This part of the book is about the ways in which individual UNIX computers communicate with one another and with the outside world, and the ways that these systems can be subverted by attackers to break into your computer system. Because many attacks come from the outside, this chapter is vital reading for anyone whose computer has outside connections.
Chapter 14, Telephone Security, describes how modems work and provides step-by-step instructions for testing your computer's modems to see if they harbor potential security problems.
Chapter 15, UUCP, is about the UNIX-to-UNIX copy system, which can use standard phone lines to copy files, transfer electronic mail, and exchange news. This chapter explains how UUCP works and tells you how to make sure that it can't be subverted to damage your system.
Chapter 16, TCP/IP Networks, provides background on how TCP/IP networking programs work and describes the security problems they pose.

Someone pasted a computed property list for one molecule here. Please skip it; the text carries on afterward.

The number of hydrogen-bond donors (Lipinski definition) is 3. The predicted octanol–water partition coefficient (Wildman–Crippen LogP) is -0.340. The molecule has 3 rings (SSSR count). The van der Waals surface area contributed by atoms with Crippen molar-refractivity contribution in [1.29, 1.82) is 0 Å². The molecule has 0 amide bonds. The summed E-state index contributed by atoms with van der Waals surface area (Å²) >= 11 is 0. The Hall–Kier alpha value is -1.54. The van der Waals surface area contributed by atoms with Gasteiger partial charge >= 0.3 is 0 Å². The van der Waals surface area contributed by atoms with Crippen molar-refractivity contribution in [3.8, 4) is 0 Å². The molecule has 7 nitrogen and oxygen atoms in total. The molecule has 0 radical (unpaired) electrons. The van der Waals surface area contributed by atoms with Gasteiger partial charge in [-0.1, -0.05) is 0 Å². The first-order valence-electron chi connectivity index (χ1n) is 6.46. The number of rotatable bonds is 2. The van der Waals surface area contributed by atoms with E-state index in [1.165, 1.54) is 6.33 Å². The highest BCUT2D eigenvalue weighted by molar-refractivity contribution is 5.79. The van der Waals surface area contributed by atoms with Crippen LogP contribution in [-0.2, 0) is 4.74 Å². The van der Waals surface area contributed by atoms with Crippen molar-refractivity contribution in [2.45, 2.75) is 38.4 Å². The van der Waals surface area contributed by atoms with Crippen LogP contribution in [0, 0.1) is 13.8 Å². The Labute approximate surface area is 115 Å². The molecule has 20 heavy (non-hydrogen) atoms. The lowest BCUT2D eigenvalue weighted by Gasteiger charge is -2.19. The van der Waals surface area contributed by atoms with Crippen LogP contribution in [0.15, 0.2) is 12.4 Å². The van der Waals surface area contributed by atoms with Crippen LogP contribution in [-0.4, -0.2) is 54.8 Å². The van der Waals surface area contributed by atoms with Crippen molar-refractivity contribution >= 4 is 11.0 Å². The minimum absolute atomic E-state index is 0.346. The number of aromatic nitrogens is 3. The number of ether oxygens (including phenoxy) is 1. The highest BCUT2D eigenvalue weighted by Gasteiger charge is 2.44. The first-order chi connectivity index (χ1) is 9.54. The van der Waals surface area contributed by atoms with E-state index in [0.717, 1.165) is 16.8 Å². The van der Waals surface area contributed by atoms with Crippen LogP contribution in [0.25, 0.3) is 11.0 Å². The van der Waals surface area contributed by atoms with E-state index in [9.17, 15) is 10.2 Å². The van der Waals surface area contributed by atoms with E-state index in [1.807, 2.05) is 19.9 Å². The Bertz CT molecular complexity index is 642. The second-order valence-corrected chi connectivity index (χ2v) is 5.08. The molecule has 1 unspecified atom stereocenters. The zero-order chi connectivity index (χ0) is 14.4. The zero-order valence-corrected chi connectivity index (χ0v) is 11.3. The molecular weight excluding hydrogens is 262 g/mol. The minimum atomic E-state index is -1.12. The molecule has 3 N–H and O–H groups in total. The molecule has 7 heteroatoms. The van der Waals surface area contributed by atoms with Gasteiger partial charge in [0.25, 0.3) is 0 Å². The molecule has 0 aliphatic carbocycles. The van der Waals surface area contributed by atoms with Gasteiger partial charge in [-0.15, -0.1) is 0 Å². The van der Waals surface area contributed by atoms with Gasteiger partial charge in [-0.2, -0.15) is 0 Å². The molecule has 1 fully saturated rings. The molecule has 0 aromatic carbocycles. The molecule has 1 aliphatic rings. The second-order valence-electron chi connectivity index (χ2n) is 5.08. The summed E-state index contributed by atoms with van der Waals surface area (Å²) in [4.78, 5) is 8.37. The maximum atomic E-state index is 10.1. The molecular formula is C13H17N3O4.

Chapter 17, TCP/IP Services, discusses the common IP network services found on UNIX systems, coupled with common problems and pitfalls.
Chapter 18, WWW Security, describes some of the issues involved in running a WWW server without opening your system to security problems. The issues discussed here should also be borne in mind when operating any other kind of network-based information server.
Chapter 19, RPC, NIS, NIS+, and Kerberos, discusses a variety of network information services. It covers some of how they work, and common pitfalls.
Chapter 20, NFS, describes how Sun Microsystems' Network Filesystem works and its potential security problems.